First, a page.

On the import side Australia imports consumer goods from all over the world. China is obviously the most significant trade partner but apart from China, Australia also imports raw, semi-processed and consumer goods from the rest of the world and because international trade allowed Australian economy and industries to grow at a rapid pace, the need to shift to local production was never felt.

Till the Covid.19 pandemic struck and the Australian hospitals faced a shortage of ventilators and other related medical equipment such as masks and PPE`s and these then had to be imported from China and other countries. It was this over-reliance on China and international trade that made the government realize that now is the time to shift the Australian policy.

Read More: Thе Economy оf Australia

The Solution

Credit David Peterson

Australia now needs to look inside.  The fact that Australian manufacturing was not even developing masks and basic medical equipment shows that there is room for tremendous development and this is once again a silver lining for the government that is battling with the pandemic and the economic crisis. Thousands of people have lost their jobs but the government can now focus on local manufacturing and instead create thousands of jobs and try to reduce the damage to the economy from the pandemic.

Australia should now look to create a balance between import substitution and export promotion. Import substitution policies will help the domestic industries grow but in order to do this the government will need to devise a strategy to systematically build up local industries. The government is already trying to divert resources to manufacture masks, ventilators, PPEs and other basic medical equipment. In a similar manner, the government should identify sectors that are dependent on trade, which should be developed on a priority basis, for instance, medical, bio-health and pharmaceutical sectors should be prioritized as they are linked with public health and the ongoing pandemic.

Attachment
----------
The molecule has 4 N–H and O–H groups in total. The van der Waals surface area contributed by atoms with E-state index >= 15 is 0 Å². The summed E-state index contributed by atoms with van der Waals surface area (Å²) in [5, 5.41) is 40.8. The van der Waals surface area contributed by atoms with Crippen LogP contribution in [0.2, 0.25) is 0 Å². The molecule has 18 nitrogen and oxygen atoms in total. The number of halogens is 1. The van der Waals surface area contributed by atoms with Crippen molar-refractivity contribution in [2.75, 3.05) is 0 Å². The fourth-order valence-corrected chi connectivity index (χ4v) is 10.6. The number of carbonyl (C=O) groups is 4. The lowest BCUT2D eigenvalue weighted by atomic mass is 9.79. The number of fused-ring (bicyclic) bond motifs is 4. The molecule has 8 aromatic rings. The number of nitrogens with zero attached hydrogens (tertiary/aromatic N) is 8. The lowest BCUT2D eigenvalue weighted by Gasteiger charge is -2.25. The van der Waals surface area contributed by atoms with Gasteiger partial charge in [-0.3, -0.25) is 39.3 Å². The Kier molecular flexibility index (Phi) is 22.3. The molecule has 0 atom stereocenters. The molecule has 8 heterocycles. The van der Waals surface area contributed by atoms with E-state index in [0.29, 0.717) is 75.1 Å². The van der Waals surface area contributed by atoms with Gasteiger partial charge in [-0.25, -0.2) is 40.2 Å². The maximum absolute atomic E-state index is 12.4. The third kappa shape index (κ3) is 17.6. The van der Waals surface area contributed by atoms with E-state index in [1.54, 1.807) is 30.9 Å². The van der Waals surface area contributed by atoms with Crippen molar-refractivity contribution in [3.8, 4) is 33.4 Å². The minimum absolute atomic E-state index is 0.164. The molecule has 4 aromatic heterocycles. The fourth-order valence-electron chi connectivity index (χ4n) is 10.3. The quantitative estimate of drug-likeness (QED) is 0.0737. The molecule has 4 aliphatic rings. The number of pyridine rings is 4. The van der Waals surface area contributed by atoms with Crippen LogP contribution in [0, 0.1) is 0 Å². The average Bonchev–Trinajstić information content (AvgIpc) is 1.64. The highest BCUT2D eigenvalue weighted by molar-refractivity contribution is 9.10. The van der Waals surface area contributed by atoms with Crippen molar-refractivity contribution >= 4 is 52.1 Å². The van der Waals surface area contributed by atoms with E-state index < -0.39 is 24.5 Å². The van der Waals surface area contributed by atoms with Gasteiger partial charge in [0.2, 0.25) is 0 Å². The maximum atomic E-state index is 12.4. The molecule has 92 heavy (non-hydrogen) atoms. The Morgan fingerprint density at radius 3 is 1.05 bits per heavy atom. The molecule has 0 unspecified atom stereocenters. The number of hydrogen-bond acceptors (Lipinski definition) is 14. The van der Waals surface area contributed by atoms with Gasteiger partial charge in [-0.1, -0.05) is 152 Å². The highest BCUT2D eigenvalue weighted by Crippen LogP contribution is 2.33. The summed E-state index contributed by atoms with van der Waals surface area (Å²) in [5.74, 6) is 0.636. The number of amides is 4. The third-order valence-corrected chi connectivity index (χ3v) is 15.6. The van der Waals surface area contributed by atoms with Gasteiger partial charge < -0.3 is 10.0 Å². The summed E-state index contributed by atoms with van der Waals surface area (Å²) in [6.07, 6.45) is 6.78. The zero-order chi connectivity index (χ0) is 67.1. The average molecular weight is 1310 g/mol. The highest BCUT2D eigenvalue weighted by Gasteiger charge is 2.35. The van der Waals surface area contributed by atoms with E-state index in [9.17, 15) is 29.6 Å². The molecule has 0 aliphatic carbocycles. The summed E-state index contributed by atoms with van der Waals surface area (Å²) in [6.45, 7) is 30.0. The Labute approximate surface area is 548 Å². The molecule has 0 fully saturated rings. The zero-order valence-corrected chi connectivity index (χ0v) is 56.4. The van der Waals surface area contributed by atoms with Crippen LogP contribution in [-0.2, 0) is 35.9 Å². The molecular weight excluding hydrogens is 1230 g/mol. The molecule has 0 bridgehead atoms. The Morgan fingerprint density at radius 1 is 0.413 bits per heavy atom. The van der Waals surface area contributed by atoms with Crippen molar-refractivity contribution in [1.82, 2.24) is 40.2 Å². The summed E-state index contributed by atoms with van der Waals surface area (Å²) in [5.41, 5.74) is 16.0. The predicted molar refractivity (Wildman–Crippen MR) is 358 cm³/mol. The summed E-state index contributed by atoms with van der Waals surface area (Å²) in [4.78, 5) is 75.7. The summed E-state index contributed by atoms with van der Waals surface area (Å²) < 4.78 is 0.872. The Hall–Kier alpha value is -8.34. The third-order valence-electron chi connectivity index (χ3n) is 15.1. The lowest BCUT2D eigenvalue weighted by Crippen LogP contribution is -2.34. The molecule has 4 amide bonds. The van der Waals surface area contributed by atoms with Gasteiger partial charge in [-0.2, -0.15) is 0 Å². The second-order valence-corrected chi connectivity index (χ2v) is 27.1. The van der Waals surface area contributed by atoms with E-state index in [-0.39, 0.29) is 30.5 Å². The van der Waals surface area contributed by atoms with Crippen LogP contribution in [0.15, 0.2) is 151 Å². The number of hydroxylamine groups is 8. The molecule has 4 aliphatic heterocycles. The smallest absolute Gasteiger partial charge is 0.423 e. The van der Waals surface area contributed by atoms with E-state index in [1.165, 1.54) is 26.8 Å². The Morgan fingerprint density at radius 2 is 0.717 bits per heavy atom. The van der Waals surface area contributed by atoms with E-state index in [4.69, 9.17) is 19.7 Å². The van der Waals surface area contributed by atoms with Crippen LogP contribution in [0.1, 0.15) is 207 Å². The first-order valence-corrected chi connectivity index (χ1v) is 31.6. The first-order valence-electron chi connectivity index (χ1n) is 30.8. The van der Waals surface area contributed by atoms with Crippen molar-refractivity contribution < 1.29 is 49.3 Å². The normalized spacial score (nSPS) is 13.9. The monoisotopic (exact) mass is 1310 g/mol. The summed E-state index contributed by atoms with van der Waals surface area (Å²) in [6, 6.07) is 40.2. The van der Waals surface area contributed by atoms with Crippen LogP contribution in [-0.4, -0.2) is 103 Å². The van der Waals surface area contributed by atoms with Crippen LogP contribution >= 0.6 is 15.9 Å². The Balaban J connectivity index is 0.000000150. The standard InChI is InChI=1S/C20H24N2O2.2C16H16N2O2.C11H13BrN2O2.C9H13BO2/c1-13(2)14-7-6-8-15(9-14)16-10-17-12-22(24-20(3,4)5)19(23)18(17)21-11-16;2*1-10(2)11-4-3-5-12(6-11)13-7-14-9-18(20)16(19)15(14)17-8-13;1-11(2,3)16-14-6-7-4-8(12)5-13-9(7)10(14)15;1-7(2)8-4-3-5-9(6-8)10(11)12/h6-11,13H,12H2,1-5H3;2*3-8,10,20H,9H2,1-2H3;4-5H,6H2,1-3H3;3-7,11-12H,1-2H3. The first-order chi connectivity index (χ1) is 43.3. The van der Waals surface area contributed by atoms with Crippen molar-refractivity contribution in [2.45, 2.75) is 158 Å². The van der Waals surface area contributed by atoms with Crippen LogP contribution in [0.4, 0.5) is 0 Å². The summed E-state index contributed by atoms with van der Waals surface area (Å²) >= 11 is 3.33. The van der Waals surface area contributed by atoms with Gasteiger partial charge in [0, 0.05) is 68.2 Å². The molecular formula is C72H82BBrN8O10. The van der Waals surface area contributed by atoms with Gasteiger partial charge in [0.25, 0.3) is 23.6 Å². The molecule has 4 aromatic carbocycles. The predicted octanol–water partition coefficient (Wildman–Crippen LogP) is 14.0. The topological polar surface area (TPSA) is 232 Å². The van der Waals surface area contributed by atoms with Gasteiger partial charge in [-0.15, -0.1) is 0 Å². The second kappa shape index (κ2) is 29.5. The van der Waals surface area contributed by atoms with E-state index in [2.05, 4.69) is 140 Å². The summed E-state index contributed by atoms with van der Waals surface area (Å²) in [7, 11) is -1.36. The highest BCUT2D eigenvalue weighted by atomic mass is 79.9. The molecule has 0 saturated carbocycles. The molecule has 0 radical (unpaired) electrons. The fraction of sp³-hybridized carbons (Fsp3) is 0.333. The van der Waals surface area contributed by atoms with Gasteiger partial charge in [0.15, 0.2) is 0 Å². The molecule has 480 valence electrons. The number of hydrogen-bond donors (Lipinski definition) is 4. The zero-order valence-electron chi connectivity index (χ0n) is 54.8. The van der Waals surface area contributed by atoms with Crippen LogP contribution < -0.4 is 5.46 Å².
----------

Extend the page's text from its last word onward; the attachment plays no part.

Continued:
After this the government should focus on other sectors of strategic importance, to substitute the imports and rely more on local production to satisfy consumer demand and then as a second step in the future, the local industries should be developed to export locally manufactured goods into the international market.


This is a long term strategy and doing so will not only create local jobs but it will also strengthen the economy, improve the balance of trade which has weakened due to the pandemic and add more depth to the economic base.

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Dave Peterson

Dave Peterson Passion for adventure and sharing his life long journey with as many others as possible. "What lies behind us and what lies before us are tiny matters compared to what lies within us." HENRY S. HASKINS